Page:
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Gaza: South Africa levels accusations of ‘genocidal conduct’ against Israel at world court



Gaza: South Africa levels accusations of ‘genocidal conduct’ against Israel at world court
The International Court of Justice is informed by South Africa that Israel is committing genocide against the Palestinian people.
In an attempt to put an end to the widespread murder of civilians in Gaza, South Africa addressed the UN’s highest court on January 11. Israel has categorically denounced as “baseless” the accusations that it is committing genocide against the Palestinian people in Gaza.

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This occurred in the midst of the continuous, intense Israeli bombardment of the Gaza Strip in retaliation for the terror assaults on October 7th, which were spearheaded by Hamas and resulted in the deaths of around 1,200 Israelis and foreigners in southern Israel as well as the kidnapping of about 250 more.

Presenting their case before the International Court of Justice (ICJ) in The Hague, the South African legal team claimed that Israel has shown a “pattern of genocidal conduct” ever since it began its full-scale attack in Gaza, the 365 square kilometer territory it has controlled since 1967.

“Palestinian life is being destroyed by this killing. No one is spared—not even newborn babies—and it is done on purpose, the court heard.

Adila Hassim argued that Israel’s actions had exposed the 2.3 million residents of Gaza to an unparalleled degree of air, land, and sea attacks, which had resulted in the deaths of thousands of civilians as well as the destruction of houses and vital public infrastructure.

The South African lawyer claimed that Israel had also made it impossible for enough humanitarian aid to reach people in need, increasing the risk of malnutrition and disease-related deaths. All of this occurred “while bombs fell.”

Ms. Hassim told the court, “Palestinians in Gaza are subject to relentless bombing wherever they go.” She also mentioned how many people had died that many of them were buried in mass graves without identification. She said that another 60,000 Palestinians had been injured or left crippled.

“people are slaughtered while trying to get food and water for their family, at hospitals, schools, mosques, churches, and places where people take refuge. Even if they tried to travel via Israeli-declared safe routes, they would still have perished if they were unable to leave the areas to which they had gone.

South Africa claims in its lawsuit against Israel that during the first week of Israel’s reaction to the onslaught conducted by Hamas, 6,000 bombs were dropped on Gaza. According to Ms. Hassim, this included the deployment of 2,000-pound bombs at least 200 times “in southern areas of the Strip that were designated as safe” as well as in the north, where there were camps housing refugees.

Genocides “are never declared in advance, but this court has the benefit of the past 13 weeks of evidence that shows incontrovertibly a pattern of conduct and related intention that justifies a plausible claim of genocidal acts,” the speaker continued, adding that these weapons were “some of the biggest and most destructive bombs available.”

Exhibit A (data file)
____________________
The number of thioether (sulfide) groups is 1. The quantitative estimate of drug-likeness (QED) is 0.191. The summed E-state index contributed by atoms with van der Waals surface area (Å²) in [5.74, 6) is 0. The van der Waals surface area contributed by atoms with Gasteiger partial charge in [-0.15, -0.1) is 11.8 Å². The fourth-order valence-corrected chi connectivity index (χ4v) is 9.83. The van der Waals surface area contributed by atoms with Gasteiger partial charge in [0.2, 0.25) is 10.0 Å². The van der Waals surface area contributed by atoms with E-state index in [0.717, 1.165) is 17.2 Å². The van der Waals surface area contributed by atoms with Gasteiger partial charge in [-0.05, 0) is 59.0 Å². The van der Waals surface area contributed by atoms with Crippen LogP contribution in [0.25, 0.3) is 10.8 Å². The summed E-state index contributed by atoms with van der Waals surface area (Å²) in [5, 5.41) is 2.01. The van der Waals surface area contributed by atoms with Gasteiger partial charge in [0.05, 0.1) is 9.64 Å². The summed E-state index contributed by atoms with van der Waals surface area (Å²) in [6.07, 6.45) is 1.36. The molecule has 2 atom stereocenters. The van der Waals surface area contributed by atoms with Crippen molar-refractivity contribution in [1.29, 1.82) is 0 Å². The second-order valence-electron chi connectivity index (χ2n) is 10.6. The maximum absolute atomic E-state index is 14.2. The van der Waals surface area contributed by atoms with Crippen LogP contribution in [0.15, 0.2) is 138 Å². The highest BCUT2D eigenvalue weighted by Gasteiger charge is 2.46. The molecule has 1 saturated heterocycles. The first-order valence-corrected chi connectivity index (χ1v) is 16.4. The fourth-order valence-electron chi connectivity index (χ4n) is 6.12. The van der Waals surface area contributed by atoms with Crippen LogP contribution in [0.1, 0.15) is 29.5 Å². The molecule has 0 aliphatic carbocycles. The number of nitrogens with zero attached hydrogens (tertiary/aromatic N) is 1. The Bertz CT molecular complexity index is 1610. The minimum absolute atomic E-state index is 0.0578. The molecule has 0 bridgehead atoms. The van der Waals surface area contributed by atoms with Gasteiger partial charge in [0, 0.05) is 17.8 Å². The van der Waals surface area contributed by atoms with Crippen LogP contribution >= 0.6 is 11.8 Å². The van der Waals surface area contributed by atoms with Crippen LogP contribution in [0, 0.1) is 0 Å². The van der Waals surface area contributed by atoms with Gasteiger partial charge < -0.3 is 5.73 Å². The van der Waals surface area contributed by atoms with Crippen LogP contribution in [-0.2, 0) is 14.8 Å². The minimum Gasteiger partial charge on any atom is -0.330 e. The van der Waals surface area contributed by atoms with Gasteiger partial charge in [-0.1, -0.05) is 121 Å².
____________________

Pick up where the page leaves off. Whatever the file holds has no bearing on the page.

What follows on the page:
The duties of the Convention
The International Court of Justice (ICJ) justices subsequently heard that Israel had violated the Genocide Convention, a worldwide agreement signed by United Nations members following World War II to prevent crimes against humanity, as a result of these activities.

The Convention was “dedicated to saving humanity”, claimed John Dugard, also representing South Africa, and all countries that had signed up to the Convention “are obliged not only to desist from genocidal acts but also to prevent them”, he maintained.

The Israeli presentation will take place on Friday as the hearing continues.
Türk, the head of rights, denies “blood libel.”
In related news, the senior UN human rights officer has defended criticism of the Gaza incursion, claiming that pointing out “gross violations” of international humanitarian law is “not antisemitic.”

Volker Türk once again denounced “the shocking cruelty of the attack launched from Gaza by Hamas and other armed groups on October 7” in an article published in the Israeli newspaper Haaretz on Wednesday.

The UN rights head went on to say that the massacres that followed caused “intense and continuing trauma” throughout Israel before stating that the nation’s “campaign of overwhelming force” had been “tainted by grave breaches of international law.”

Mr. Türk also mentioned the ongoing rocket fire from Gaza into Israel, but he also expressed sadness that some Israeli officials had attempted to dismiss his Office’s concerns by calling them “blood libel”.

“Deploring the failure to hold Israeli soldiers and armed settlers accountable for the hundreds of Palestinian deaths in the West Bank since October 7 or the continuation of a war whose conduct has raised serious concerns regarding international humanitarian law and human rights violations is not a blood libel,” the UN human rights chief emphasized.

There is still diplomacy in New York.
Additionally, diplomats at UN Headquarters in New York passed a resolution in the Security Council on Thursday night with the intention of minimizing the fallout from the Gaza war, as they continue to strive for greater agreement on the Israel-Palestine conflict.

Ambassadors urged the Houthi rebels in Yemen’s Red Sea region to cease their attacks on foreign ships, claiming that such actions are in favor of Hamas militants and Palestinians.

Additionally, the Security Council is scheduled to convene this Friday afternoon to address worries about the possibility of Palestinians being forcibly removed from Gaza at the request of Algeria, a recently admitted member of the Council.




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